In Arsenault-Armstrong v. Burke, 2013 ONSC 4353, the Ontario Superior Court of Justice recently ordered a defendant to produce the particulars of surveillance even if the defendant did not intend to rely upon the surveillance at trial.

This issue arose in the context of a personal injury action rising from a motor vehicle accident. On discovery, the defendant undertook to provide the particulars of future surveillance, including the date of any surveillance, the investigator’s name, the date and number of pages of any surveillance report, and the number of photographs or minutes of videotape taken. The defendant refused to provide any further particulars if she did not intend to rely on the surveillance at trial. Hambly J. ordered the defendant to provide full particulars of surveillance, including a summary of the content of the surveillance regardless of whether the defendant intended to rely on the surveillance at trial.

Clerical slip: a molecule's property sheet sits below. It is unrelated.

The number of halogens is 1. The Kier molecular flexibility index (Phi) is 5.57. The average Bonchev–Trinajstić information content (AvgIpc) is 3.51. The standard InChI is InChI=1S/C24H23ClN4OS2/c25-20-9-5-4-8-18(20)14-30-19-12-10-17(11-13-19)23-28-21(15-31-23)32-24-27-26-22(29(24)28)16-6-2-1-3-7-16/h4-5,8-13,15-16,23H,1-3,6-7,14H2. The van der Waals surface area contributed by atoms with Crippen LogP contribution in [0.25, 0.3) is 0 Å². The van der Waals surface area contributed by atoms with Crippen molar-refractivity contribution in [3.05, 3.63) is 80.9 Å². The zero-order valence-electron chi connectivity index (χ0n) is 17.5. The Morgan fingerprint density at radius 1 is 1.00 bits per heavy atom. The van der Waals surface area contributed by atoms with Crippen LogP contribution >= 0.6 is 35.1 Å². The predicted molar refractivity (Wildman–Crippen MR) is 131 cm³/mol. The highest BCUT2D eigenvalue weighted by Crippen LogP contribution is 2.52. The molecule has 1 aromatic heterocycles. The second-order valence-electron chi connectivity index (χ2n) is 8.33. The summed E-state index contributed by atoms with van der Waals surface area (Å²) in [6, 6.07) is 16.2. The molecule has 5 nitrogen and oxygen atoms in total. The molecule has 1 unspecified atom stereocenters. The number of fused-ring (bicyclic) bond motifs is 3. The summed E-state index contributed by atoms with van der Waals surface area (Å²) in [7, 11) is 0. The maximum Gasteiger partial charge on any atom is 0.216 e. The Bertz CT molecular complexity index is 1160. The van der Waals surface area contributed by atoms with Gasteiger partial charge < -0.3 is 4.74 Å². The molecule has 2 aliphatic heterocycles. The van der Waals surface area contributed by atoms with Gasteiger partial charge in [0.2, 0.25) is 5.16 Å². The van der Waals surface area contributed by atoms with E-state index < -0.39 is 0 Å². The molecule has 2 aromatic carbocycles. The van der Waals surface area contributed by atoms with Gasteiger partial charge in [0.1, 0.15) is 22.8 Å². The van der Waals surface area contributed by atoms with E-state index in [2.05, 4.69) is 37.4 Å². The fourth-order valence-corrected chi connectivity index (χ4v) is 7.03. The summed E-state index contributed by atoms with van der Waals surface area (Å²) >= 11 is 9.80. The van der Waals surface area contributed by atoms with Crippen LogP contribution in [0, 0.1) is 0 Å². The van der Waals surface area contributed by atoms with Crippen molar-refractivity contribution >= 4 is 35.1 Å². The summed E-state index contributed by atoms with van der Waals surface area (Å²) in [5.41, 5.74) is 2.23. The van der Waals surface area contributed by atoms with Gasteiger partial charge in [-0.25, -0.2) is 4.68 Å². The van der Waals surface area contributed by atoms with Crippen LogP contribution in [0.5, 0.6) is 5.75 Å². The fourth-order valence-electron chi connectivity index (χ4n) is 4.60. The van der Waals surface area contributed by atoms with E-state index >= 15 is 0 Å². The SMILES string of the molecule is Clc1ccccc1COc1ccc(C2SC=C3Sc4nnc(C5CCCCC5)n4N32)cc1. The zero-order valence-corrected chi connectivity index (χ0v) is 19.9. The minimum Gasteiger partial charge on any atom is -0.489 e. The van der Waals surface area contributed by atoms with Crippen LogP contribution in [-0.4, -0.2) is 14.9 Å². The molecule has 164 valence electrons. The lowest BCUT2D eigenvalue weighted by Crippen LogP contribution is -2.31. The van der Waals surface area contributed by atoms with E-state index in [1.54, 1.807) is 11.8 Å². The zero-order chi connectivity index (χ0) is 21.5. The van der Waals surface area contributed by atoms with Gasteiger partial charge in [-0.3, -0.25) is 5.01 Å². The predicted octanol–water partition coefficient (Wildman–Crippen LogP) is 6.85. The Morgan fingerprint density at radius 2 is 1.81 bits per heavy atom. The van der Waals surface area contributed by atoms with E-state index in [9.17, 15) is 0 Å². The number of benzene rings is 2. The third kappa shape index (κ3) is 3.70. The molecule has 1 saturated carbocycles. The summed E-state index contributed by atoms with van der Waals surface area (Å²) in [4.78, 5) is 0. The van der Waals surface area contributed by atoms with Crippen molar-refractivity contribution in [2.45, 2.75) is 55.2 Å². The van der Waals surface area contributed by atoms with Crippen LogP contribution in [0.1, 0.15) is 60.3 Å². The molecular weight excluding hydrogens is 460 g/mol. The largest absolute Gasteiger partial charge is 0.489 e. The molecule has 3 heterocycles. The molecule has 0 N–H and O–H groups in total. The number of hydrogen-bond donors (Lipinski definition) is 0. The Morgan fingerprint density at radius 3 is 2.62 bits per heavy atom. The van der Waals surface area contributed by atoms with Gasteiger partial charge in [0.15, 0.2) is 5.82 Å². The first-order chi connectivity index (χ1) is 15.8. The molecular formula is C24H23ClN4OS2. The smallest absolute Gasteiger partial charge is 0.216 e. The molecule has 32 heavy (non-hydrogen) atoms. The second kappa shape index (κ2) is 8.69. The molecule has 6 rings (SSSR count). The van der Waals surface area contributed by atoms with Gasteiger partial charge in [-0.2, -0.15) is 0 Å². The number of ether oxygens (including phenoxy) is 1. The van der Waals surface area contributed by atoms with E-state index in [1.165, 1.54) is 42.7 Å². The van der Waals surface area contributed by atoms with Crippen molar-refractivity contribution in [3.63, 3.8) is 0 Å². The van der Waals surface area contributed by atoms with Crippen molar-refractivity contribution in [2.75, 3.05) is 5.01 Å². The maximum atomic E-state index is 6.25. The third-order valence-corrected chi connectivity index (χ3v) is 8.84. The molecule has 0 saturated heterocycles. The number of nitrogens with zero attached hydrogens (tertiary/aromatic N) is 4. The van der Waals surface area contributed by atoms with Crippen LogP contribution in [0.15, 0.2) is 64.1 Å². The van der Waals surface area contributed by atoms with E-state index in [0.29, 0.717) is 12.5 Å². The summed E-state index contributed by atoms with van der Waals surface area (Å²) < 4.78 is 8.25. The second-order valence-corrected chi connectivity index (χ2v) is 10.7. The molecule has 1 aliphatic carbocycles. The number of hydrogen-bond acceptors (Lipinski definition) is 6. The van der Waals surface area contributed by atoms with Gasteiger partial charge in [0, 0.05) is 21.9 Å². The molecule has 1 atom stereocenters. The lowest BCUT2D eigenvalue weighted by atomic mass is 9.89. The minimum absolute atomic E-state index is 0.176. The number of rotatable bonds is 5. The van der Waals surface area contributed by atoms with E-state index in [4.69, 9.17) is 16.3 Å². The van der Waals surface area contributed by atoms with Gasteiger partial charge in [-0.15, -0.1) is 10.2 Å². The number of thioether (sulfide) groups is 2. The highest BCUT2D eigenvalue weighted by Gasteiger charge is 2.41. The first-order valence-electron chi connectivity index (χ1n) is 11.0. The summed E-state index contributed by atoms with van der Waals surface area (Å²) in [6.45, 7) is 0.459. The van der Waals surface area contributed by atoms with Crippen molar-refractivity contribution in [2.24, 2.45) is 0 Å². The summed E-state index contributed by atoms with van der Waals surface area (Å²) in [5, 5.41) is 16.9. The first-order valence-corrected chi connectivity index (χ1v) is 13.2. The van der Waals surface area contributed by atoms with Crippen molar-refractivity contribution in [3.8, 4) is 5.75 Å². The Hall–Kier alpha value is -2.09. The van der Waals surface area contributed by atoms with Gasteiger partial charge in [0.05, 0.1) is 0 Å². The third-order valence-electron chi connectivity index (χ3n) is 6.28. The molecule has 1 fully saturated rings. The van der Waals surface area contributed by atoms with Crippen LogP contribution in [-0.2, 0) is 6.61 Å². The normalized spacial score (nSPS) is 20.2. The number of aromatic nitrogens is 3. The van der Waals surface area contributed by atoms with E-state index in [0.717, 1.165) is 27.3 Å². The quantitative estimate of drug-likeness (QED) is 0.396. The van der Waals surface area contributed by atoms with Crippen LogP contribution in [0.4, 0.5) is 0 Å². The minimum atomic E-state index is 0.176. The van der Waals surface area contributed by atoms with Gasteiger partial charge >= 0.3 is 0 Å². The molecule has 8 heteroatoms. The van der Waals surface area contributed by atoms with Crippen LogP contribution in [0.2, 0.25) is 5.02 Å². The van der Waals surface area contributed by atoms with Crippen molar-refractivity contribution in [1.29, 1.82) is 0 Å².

The defendant was not required to produce the actual videotape.

Hambly J. cited a number of reasons for this decision. Knowledge of surveillance would help the parties evaluate their cases, would encourage settlement and could  help plaintiffs avoid exposure to exorbitant costs if they are unsuccessful at trial.

This decision serves as a reminder that Courts continue to require the disclosure of all relevant evidence, including surveillance. Defendants should also be mindful of their obligations to update their Affidavits of Documents and correct any discovery  evidence about the existence of surveillance.  

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